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SIR, W Hoever reads the following Apology,

W will easily allow me, that I am much less concerned for the Fame of a Writer than that of an honest Man. I have declared the Affittances I had in composing the Writings which are here defended ; for the upright Pur. pose, the innocent Intention of them, is all which I am anxious to assert. In Defence of Truth I incurred popular Hatred and Contempt, with the Prospe& of suffering the want even of the ordinary Conveniences of Life. The Probability of being undone I could not but form to my self when I took upon me what I did; but a Weight heavier than all this fell upon me, to wit, a Resolution of the Representative of my Country to my Dishonour. This indeed was a Blow unexpected; nor could it enter into my Imagination, that the Insolence of any Minister could run so high, as to demand of the House of Commons to punish one of its Members for being unacceptable to him. The * Perusal of this Pamphlet will convince the Reader, there was not so much as the Appearance of any other Motive for my Expultion. The

Day

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Day of Debate was indeed a very memorable one, and the Persons concerned in it hugely worth suspending the Councils of a Nation. It was remarkable however, that such was the Force of Truth, that the Member accused had not an hari personal Expression used against him; and the Minister, in the midst of all his Power, who brought on the Accusation, was treated in the Manner which all Mankind knows he deserves. As for my Part, I ever thought meanly of the Capacity, though not, till lately, of the Good-nature of that Dema. gogue, and saw very well his Audaciousness would one Day suffer by his Ignorance. It was vi Gble, whatever became of his Country, which I believe had little Share in his Lord Ship's Cares, he would, with the Wand in his Hand, raise Powers which he would want Skill to command, and which consequently would tear him bimself in Pieces

But without dwelling upon the Contemplation of Mischiefs wrought by a cunning wicked Creature, placed in a Sration proper only for a wise and virtuous Man, I am now to give you my Thanks for your generous Defence of me in this great Adversity. Your Behaviour was indeed equally noble during the whole French Administration, and your Eloquence was of publick Service to your Country, when the Prerogative was strained to the utmost, not to exalt our own Sovereign, but to compliment France with the Greatness and Interest of her and her People. The Intervention of Providence has given us a Stand against the imminent Deftru&ion which such Iniquity and Folly had placed before our Eyes, and Men in great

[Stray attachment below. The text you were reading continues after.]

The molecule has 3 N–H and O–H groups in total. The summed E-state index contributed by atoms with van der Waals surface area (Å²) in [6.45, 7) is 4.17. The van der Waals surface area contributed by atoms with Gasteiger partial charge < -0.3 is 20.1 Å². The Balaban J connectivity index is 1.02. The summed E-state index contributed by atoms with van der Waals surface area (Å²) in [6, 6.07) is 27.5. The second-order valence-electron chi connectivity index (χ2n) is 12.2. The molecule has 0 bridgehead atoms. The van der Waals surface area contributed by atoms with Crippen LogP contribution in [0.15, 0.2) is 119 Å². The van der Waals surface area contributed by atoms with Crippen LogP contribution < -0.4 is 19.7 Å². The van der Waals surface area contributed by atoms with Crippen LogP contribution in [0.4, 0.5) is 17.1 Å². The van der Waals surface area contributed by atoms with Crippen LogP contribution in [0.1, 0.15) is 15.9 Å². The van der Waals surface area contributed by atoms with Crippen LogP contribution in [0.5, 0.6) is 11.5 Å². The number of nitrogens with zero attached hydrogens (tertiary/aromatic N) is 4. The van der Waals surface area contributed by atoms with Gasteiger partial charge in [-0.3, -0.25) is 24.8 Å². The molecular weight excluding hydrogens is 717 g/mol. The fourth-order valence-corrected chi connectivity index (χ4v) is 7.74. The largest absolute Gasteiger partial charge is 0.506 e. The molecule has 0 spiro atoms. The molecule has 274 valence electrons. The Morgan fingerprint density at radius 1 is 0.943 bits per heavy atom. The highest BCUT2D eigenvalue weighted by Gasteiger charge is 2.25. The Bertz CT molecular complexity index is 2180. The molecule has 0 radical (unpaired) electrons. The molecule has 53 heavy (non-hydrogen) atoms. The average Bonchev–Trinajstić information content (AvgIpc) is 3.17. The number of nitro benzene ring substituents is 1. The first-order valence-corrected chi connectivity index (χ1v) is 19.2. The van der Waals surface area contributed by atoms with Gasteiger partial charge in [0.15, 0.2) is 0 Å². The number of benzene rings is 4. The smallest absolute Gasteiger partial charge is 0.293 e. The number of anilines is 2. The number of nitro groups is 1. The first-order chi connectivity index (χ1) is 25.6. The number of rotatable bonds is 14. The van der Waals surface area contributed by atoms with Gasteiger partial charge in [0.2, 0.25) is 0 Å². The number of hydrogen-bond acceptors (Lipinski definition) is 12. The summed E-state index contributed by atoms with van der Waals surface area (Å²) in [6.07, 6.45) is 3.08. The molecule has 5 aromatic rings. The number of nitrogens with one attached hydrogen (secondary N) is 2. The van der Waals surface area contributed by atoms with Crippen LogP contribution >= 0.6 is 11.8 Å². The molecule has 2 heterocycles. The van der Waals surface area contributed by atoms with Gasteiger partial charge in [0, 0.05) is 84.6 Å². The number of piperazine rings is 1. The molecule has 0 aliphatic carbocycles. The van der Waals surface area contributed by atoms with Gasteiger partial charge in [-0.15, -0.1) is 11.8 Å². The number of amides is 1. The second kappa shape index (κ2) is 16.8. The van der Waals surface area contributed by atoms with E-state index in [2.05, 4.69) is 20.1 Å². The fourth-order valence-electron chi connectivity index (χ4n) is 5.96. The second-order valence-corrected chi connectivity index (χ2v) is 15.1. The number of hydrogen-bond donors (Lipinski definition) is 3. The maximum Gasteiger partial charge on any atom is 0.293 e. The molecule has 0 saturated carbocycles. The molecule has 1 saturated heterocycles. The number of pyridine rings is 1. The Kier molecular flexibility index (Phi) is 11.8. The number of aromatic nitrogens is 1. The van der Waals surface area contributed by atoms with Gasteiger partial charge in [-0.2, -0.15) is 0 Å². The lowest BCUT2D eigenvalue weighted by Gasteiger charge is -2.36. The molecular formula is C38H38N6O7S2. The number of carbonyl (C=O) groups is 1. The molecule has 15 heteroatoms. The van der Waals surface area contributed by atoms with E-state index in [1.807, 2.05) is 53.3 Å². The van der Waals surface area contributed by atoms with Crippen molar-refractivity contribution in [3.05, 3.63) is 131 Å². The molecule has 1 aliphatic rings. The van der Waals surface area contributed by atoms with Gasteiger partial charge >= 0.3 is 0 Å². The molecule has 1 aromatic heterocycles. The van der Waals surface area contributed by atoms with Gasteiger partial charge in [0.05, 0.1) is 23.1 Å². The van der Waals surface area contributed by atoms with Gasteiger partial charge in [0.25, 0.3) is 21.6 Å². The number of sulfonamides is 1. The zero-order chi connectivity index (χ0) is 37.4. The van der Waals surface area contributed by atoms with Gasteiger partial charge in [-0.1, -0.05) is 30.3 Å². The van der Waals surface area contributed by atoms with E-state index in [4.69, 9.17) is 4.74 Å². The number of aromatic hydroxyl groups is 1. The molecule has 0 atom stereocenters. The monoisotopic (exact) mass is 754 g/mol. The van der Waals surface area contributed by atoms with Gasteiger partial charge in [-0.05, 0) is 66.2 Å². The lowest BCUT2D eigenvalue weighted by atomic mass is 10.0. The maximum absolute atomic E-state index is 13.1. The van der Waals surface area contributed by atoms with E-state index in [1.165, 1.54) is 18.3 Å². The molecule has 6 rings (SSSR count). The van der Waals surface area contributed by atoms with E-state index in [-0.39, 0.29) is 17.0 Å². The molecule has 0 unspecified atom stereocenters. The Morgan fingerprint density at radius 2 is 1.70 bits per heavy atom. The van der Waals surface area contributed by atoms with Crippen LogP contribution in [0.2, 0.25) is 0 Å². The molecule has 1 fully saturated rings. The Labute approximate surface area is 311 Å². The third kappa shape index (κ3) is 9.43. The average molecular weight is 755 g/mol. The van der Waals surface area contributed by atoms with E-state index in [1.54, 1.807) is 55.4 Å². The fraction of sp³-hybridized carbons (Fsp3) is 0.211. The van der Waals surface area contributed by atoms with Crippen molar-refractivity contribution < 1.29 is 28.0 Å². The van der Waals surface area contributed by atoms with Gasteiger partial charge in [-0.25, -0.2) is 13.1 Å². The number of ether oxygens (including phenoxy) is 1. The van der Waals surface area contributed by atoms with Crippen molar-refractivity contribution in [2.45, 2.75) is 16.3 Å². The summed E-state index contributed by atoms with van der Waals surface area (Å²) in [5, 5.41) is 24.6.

Employ.

Employments can now be safe without depending upon France. .

I have mentioned Dunkirk till I am sick, and there are not Words to represent the infamous Behaviour in a Ministry, to cover so great and pernicious an Impofture upon their Country, as the improvement of that Port under the Pretence of the Demolition of it. b. You have the Honour and Happiness to have eminently opposed all the Incursions which these guilty Men made upon the Greatness of the Orown and the Welfare of the Subject, by proftitutiog them both to their own selfith De. figas, and destroying, as far as in them lay, the good Name of all Men of Virtue and Service,

They have indeed reaped this Good, that there can be nothing said of themselves, the worst Servants that ever Sovereign employed, but what they had caused to be laid to the Charge of those who were their predecessors; Persons whose Abilities had raised their Country to such a Grandeur, chat nothing but the upnatural industry of her own Ministers could Jower to the helpless Condition to which they had reduced it.

These Evils could not have been supported, had not the Demagogues, by the Abuse of Power, deafned many in the Legislature against Attention to the true Interest of themselves and their Country; while an inconsiderable Crea. ture who had the Good-will of no Man, could manage Averfions skilfully enough to be suf fered to destroy all, for fear of an Alteration of Affairs chat might be grateful to an oppolite Party.

Were

Were the following Instance of the harsh and odious Disposition in Gentlement to fit determined, before hearing, the Concern only of me and mine, it would not be worth troubling the World with fo many Words on the Occasion; but neither what I now write, or what you much better spoke, is a Case of so Jittle Consequence; and when you undertook it, you knew you were pleading for the Rights and Liberries of the Commons of England; and I will take upon me to say, that there never was a greater Insuit on the Conítitution than this, except one pra&tised by the fame Person without the least Deference to the Order of things, the common Sense of Mankind, the Honour of the Crown, or the Property of the Subject.

I needs not be said what this greater-Impudence was, not who had so little Grace as to be guilty of it: It was he who was born in our Days for the Chastisement and Dishonour of them, a Tool whose Insignificancy makes Sorrow, occasioned by him, the Subje& ot Laughter, takes all Dignity from Distress, and renders Calamity ridiculous.

As to my own Part under the fantastical Tyranny of the Demagogue's Administration, could what you said in the House be communicated to the Publick, I hould have no need of this Defence; but since I have not here the Affistance of your Eloquence, I beg the Advantage of your Naine and Character: For I know it will be an Argument with every honest Man that my Cause was good, that you so zealously espoused it; for that admirable Talent of speaking of which you are Master, has

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